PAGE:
"Memory is strange. Scientifically, it is not a mechanical means of repeating something. I can think a thousand times about when I broke my leg at the age of ten, but it is never the same thing which comes to mind when I think about it. My memory of this event has never been, in reality, anything except the memory of my last memory of that event. This is why I use the image of a palimpsest - something written over something partially erased - that is what memory is for me. It's not a film you play back in exactly the same way. It's like theater, with characters who appear from time to time."

 - Gore Vidal (1925 - 2012)

Thursday, February 16, 2023

What's a Photographer to Do Without a 'Real' Camera?

"The best camera is the one that's with you."
- Chase Jarvis (1971 - )

As I wrote about in my last blog post, my wife and I recently visited our youngest son in college. Since the trip was only for a few days (cross-country, no less: we live in northern Virginia, but our son's college is in California), and our ostensible purpose was to attend "Parent's Day," I reasoned - foolishly, as it turns out - that there would be zero time for "real photography" (meaning: photography with what I call my "real" camera). Note that I intend no disrespect either to my iPhone (which I always have with me) or to anyone who's "real camera" is an iPhone. The iPhone is a great photographic tool and is more than capable of capturing wonderful images! I use this phraseology only to convey a truth of my own reality: if I am without the camera(s) that I am usually armed with when I go on my photo safaris I somehow feel less than whole - disarmed, as it were - photographically speaking (which in hindsight of course is, again, rather foolish). Which is not to say that my "eye" is not constantly searching for something to photograph (even as the brain behind the eye laments not having my "real camera").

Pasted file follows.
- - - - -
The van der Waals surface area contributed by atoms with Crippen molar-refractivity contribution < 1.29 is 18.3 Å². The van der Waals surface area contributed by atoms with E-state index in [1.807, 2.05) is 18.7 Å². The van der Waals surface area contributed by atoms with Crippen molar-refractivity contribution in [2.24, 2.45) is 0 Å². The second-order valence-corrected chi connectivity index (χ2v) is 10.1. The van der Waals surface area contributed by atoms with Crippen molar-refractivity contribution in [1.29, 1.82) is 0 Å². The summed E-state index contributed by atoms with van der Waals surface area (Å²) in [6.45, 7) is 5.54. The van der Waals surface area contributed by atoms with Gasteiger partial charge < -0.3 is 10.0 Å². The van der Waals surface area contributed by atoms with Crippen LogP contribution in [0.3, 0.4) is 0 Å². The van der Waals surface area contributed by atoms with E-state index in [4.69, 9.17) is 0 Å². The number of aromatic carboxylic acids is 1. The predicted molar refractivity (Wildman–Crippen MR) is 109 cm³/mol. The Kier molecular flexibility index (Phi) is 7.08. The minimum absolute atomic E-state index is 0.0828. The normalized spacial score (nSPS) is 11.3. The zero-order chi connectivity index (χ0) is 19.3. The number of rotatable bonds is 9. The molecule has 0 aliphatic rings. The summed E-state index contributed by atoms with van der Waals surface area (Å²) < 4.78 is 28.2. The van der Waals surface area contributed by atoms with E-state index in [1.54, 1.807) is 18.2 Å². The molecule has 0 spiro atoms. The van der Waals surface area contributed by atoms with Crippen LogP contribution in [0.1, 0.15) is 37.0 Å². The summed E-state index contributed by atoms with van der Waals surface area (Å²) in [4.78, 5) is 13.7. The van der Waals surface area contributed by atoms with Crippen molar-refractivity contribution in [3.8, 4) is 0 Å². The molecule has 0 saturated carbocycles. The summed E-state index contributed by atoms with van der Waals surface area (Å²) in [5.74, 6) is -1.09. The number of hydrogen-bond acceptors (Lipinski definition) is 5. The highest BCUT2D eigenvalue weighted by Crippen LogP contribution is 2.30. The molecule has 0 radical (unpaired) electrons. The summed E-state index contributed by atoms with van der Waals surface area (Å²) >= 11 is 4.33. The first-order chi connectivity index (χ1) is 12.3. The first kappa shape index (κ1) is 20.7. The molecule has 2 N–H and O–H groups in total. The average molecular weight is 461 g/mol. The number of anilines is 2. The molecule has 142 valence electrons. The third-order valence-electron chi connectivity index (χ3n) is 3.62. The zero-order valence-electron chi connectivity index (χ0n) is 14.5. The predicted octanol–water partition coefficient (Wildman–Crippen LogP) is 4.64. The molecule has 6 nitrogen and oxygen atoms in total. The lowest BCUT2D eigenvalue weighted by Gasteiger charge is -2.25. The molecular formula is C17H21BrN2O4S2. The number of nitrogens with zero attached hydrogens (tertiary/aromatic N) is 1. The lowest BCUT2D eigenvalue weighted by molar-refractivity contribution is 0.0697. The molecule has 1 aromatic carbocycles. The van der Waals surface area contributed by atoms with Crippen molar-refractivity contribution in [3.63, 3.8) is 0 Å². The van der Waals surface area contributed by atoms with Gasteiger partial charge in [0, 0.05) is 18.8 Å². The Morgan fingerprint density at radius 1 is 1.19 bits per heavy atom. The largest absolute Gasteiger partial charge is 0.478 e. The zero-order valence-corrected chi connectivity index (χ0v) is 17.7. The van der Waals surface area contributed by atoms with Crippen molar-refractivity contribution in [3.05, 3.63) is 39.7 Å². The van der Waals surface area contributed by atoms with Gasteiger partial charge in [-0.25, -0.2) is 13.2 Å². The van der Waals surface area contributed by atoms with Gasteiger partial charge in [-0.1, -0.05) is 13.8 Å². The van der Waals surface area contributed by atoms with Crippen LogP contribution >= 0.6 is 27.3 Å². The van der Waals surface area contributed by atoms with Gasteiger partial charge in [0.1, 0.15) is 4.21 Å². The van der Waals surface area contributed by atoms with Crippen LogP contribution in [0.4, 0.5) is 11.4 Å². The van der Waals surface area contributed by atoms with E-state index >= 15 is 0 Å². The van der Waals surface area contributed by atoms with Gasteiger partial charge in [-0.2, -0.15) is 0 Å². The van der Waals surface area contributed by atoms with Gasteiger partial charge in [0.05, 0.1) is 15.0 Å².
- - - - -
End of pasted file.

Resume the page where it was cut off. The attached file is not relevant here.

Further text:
The (abstract) triptych above is an assembly of a few miscellaneous "shots" I took with my iPhone while waiting to board one of our planes. A few other "quick grabs" I managed to take during the trip included: (1) a shot of the ceiling at an American Airlines' Admirals Club (the "upside down" view of which I much prefer over the "straight" version) ...

(2) a shot of a chandelier at LAX ...

(3) a series of "fire abstracts" (captured while waiting for our dinner to arrive at a restaurant close to our son's college) ...

... and (4) - my personal favorite - a Wynn-Bullock-like "abstract energy-field" (that is really just a part of the tree ring structure I found in an old stump while hiking with my son in a local park):

So, what is a photographer to do without a "real" camera? Exactly what the photographer would have done with a real camera: look for pictures and capture them as best as possible given whatever camera happens to be with you 😊

Tuesday, February 14, 2023

Infinitely Visible World

"Close your eyes, prick your ears, and from the softest sound to the wildest noise, from the simplest tone to the highest harmony, from the most violent, passionate scream to the gentlest words of sweet reason, it is by Nature who speaks, revealing her being, her power, her life, and her relatedness so that a blind person, to whom the infinitely visible world is denied, can grasp an infinite vitality in what can be heard."

Johann Wolfgang von Goethe (1749 - 1832)